For Captain Odvaar Andersen, a trip around the world to watch his horse race for 12 seconds past four minutes at Addington was worth it. Especially when the horse was the $100,000 DB Draught Dominion Handicap, especially as he had never seen the horse win a race before, and moreso because he bred the horse from a stallion he imported from France 11 years ago. All this made the win by David Moss a poignant moment. The joy was shared by part-owners, the family of the late Harry Cox, whose son John has trained the horse for much of his illustrious career, though the training this season has been handled astutely by Robert Cameron.
David Moss was a warm favourite for the race, mainly on the strength of his second on Show Day behind Diamond Field. This looked the perfect tightener. He had, before that, won on the track, and his trial work had been all quality. From 10 metres behind, Cameron said he had not expected to be in front, where he was and stayed from the 2100 metres. "But I thought once I was getting round that I would use his ability. I wasn't too sure when Tony Herlihy came at me with Diamond Field after turning in just how much he had left, but he kicked again at the furlong and got there well," he said. David Moss has a record to match his impressive size. His win in the Dominion was his 19th from 57 starts, and took his earnings past $250,000.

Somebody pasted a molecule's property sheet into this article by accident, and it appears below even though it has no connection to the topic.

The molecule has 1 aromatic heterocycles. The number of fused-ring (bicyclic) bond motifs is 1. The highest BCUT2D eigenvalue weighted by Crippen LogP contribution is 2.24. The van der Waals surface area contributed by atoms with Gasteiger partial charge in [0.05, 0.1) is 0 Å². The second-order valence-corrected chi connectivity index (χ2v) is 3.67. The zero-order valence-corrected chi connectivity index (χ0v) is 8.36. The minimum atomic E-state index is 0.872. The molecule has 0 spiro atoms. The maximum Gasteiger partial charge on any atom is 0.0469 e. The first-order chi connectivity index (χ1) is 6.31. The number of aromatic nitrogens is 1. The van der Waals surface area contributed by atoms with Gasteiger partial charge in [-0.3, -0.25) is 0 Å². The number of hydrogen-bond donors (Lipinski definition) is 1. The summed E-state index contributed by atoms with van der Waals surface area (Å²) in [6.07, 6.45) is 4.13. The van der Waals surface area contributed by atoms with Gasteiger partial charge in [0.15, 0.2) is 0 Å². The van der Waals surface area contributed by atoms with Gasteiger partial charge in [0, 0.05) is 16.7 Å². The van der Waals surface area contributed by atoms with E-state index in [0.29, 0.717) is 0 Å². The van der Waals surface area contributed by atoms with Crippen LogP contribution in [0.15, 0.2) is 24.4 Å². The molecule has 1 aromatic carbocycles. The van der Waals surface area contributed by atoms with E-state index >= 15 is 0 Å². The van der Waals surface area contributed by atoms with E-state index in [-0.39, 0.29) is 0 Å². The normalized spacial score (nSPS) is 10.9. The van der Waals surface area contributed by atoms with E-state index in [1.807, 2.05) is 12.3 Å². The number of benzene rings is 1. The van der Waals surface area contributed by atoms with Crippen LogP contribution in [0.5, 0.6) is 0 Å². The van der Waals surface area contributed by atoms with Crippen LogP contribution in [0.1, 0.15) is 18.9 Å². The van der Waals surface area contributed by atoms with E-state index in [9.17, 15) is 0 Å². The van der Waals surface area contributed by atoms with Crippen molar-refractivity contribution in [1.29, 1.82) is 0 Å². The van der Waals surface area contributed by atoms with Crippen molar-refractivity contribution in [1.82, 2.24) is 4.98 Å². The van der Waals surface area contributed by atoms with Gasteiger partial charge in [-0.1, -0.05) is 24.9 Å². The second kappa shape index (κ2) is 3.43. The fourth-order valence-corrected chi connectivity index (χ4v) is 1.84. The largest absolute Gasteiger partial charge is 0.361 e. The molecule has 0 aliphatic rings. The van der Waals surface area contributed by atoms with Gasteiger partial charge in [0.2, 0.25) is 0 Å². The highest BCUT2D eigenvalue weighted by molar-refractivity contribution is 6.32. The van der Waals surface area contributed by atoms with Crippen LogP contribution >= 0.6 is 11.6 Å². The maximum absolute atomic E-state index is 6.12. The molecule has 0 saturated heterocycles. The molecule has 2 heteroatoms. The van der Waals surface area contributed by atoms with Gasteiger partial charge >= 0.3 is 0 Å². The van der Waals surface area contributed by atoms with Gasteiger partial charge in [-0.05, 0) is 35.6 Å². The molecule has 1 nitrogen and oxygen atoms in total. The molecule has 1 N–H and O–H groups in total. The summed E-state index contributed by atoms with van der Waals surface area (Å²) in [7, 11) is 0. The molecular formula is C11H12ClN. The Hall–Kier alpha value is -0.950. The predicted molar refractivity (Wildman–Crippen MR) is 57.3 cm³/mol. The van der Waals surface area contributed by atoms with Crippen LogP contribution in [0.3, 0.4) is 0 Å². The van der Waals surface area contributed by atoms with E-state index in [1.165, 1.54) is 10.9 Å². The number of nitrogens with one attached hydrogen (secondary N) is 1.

Captain Andersen, aged 68, is now living in retirement in Oslo. He settled in New Zealand in 1966 after his appointment as consulate-general for Norway. He met the Cox family through an introduction from Peter Mills, then with the old stock firm of National Mortgage, during a visit to meet some shipping agents in Invercargill. His first acquisition was a pacing filly that neither he nor John Cox recall. But he later decided there were benefits for the New Zealand breeding industry to use the European trotters he so admired.
In the late 70's and early 80's he brought out four French stallions - Beau Nonantias (2:04.7), Gekoj (2:02.5), Iguassou (2:09.5) and Jet d'Emeraude (1:59.2) and the Norwegian horse Inter Du Pas (2:07.3). Gekoj was probably by far the best of them as a sire. He stood four seasons in Mid-Canterbury and left 83 live foals - 17 of them winners - before his death at the age of 19. In his first season at the stud he served Proud Countess, a mare by Hickory Pride that Captain Andersen had bought off Sir Roy McKenzie. Proud Countess was born in 1970, had her first foal in 1972 - to Pompano Flash in America - and was imported to New Zealand in 1974. Gekoj also sired Drott Moss, who tried twice to win the Dominion for Captain Andersen. The seafarer still has close relations to David Moss and Drott Moss in New Zealand. He is breeding from a sister to David Moss who has been served this season by Armbro Invasion. He is standing at stud in Southland Dahl Moss, a 9-year-old son of Gekoj and the Light Brigade mare, Jeepers Creepers. And he has Erling Moss, a 4-year-old three-quarter brother by Dahl Moss to Drott Moss he intends to race in Europe "if he is good enough."